We are not alone. There are other Earths in other dimensions where the dominant intelligent species of the planet rises before humanity, shaping their world to suit their needs, making it both similar and different to their own.
Cracks are beginning to appear in the fabric between the dimensions and the dominant species of different worlds are spilling through into our Earth. Some of these intruders want our home for themselves, a refuge to escape the destruction of their own planet. But that won’t save them for long because all the Earths are heading to the same destructive conclusion, and it is only through co-operation can anyone be saved.
But our Earth has the key to an answer: government physicist Doctor Kay Amal Khan. Her work will spell the difference between saving all the Earths or just a portion for a limited, wealthy few to live on as gods.
The start of this book begins with Mal and Lee, teenage cryptid hunters and partners. During an expedition to Bodmin Moor to find evidence of bird people, Mal goes missing and is presumed dead. From there, the book shifts genre (if you could ever constrain Tchaikovsky’s work to just one genre) to a hard science fiction story about parallel universes, alternate histories, and shadowy all-powerful organisations.
The story is told over a number of different points of view and with different levels of scientific experience, from Kay the theoretical physicist, to Lee who is just a young woman with an interest in cryptids. This means that although there are some deep scientific explanations, I didn’t struggle to follow it even though I am at Lee’s level. This is done in several ways including Kay explaining things to Lee, and excerpts from Other Edens: Speculative Evolution and Intelligence by Professor Ruth Emerson.
These excerpts chart the progress of other dimensions and other forms of intelligence, so as the book twists and turns through those different dimensions, we can keep up. They also formed my favourite part of the book. In an interview with Tor, Tchaikovsky said that he has been fascinated by the amount of time from the start of the world until humanity evolved and all the “what ifs” that period of time contains. Other Edens: Speculative Evolution and Intelligence is like a collection of his “what -ifs” and is a fantastic piece of world-building.
Without a doubt, my favourite protagonist is Kay. She is not only the most intelligent person on the planet but also the most down to earth. Another element to her character is that she’s a transgender woman. Although at the start of the book she has transitioned, there are characters who remember her from before. Rather than presenting a wholly accepting world, Tchaikovsky presents all points of view, negative as well as positive.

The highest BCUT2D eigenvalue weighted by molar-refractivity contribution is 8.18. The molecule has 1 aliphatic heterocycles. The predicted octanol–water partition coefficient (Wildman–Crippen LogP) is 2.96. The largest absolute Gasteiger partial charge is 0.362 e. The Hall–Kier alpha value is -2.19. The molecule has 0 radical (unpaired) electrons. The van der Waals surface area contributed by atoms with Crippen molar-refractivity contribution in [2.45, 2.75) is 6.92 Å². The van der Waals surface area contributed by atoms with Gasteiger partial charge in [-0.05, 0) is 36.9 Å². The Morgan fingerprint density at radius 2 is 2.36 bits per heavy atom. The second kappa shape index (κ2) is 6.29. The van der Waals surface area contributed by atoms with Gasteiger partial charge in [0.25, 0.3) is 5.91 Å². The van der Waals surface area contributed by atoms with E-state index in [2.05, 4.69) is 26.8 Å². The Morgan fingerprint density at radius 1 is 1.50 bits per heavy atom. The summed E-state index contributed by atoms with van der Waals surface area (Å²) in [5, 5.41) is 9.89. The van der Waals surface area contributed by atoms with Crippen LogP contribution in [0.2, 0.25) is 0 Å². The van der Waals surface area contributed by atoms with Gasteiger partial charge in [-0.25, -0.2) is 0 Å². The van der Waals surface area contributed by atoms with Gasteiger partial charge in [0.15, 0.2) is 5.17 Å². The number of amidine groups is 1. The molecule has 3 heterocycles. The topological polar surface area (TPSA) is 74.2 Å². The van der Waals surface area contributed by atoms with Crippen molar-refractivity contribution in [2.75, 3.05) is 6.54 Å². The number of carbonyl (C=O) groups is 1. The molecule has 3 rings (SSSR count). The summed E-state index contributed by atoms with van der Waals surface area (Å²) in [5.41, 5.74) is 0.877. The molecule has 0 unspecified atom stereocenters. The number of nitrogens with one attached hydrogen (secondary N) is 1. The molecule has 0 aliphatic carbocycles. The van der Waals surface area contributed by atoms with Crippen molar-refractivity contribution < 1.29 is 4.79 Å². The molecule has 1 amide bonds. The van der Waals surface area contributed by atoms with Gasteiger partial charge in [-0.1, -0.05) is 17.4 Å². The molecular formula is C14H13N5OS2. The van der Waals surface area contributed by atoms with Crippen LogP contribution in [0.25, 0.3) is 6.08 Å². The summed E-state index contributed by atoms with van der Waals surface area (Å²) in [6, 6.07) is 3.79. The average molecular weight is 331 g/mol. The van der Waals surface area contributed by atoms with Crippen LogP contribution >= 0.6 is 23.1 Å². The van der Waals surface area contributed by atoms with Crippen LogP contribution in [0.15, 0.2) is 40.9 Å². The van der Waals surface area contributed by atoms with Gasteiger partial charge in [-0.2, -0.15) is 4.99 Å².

For example, there is Julian, the secret service agent trying to protect Kay, who accepts but frets over using the correct pronouns when talking to her. Then there is Daniel Rove, the charming, immaculately-dressed head of an organisation. He is happy for the worlds to end, provided he can survive in comfort, and to these ends, he uses Kay’s past as a tool to control her. A sure-fire sign I’ve committed to a book is when I get angry on behalf of a character. Rove’s obvious, and unfortunately successful, attempts to control Kay had me furious for her. I won’t give any specifics, but I felt the book benefitted from their interactions, however uncomfortable they were to read, because it highlights the conscious and unconscious prejudices transgender people face, while ensuring that the transgender aspect of Kay is only one part of her character. Her intelligence and compassion play bigger roles in her decision-making. Tchaikovsky’s character-building is as strong as his world-building.
The Doors of Eden is exactly what I have come to expect from Tchaikovsky in that it is so much more than what I thought when I first picked the book up. Reading requires you to engage on every level intellectually and emotionally, making you question the twists and turns of evolution that have brought us to this moment now. Throughout the novel, the question of evolution is explored in detail, whether that is a character’s evolution into the person they were born to be or the transformation of bacteria to being the dominant species on their particular world. Highly recommended.
Sarah Deeming is a wedding blogger as well as a book reviewer for the British Fantasy Society. Her favourite genre is horror, particularly zombie apocalypse stories that focus on the living (everyone has their vices). She blames her favouritism on watching Aliens as an impressionable young lady and being blown away by how strong and decisive Sigourney Weaver was as Ripley.
She has a BA in Humanities focusing on English Literature and is a Writers HQ Alumni. Her short stories have appeared in Timeless Tales, Enchanted Conversation, and Three Drops a Cauldron.
During the 2020 Lockdown, Sarah took the chance to re-evaluate her life and her impact on society, leading her to become a volunteer for My Local Pantry, an organisation that reduces food waste by getting good quality food to the people who need it most.
As a life-long lover of books, Sarah is thrilled to be contributing reviews to Breaking the Glass Slipper because it gives her a genuine excuse to spend her days reading. Bliss.